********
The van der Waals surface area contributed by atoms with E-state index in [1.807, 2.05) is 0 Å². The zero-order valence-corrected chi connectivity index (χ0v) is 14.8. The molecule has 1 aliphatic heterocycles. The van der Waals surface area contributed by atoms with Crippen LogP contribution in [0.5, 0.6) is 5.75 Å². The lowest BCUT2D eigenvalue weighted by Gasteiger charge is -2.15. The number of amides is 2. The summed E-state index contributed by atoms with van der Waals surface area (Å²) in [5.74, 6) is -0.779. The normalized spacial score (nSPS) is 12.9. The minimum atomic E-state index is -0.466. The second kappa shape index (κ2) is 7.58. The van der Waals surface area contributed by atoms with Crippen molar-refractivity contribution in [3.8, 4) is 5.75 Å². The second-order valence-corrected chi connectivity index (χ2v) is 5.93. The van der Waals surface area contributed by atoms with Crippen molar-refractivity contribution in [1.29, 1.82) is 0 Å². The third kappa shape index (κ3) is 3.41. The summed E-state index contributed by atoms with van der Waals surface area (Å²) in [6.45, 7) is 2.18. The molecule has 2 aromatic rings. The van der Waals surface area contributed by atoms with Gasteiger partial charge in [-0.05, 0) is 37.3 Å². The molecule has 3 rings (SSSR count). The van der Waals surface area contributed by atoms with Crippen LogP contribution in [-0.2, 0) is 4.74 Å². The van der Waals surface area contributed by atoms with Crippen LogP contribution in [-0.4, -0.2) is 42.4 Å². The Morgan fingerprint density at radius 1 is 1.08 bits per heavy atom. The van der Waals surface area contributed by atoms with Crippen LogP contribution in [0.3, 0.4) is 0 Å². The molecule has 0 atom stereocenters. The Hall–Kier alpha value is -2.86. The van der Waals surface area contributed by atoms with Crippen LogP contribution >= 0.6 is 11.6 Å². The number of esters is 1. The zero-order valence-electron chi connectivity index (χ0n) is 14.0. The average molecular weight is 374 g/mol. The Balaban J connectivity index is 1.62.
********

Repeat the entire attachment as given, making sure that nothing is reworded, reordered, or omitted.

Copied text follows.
The van der Waals surface area contributed by atoms with E-state index in [1.807, 2.05) is 0 Å². The zero-order valence-corrected chi connectivity index (χ0v) is 14.8. The molecule has 1 aliphatic heterocycles. The van der Waals surface area contributed by atoms with Crippen LogP contribution in [0.5, 0.6) is 5.75 Å². The lowest BCUT2D eigenvalue weighted by Gasteiger charge is -2.15. The number of amides is 2. The summed E-state index contributed by atoms with van der Waals surface area (Å²) in [5.74, 6) is -0.779. The normalized spacial score (nSPS) is 12.9. The minimum atomic E-state index is -0.466. The second kappa shape index (κ2) is 7.58. The van der Waals surface area contributed by atoms with Crippen molar-refractivity contribution in [3.8, 4) is 5.75 Å². The second-order valence-corrected chi connectivity index (χ2v) is 5.93. The van der Waals surface area contributed by atoms with Crippen molar-refractivity contribution in [1.29, 1.82) is 0 Å². The third kappa shape index (κ3) is 3.41. The summed E-state index contributed by atoms with van der Waals surface area (Å²) in [6.45, 7) is 2.18. The molecule has 2 aromatic rings. The van der Waals surface area contributed by atoms with Gasteiger partial charge in [-0.05, 0) is 37.3 Å². The molecule has 3 rings (SSSR count). The van der Waals surface area contributed by atoms with Crippen LogP contribution in [-0.2, 0) is 4.74 Å². The van der Waals surface area contributed by atoms with Crippen LogP contribution in [-0.4, -0.2) is 42.4 Å². The Morgan fingerprint density at radius 1 is 1.08 bits per heavy atom. The van der Waals surface area contributed by atoms with Crippen LogP contribution in [0.3, 0.4) is 0 Å². The molecule has 0 atom stereocenters. The Hall–Kier alpha value is -2.86. The van der Waals surface area contributed by atoms with Crippen LogP contribution >= 0.6 is 11.6 Å². The number of esters is 1. The zero-order valence-electron chi connectivity index (χ0n) is 14.0. The average molecular weight is 374 g/mol. The Balaban J connectivity index is 1.62.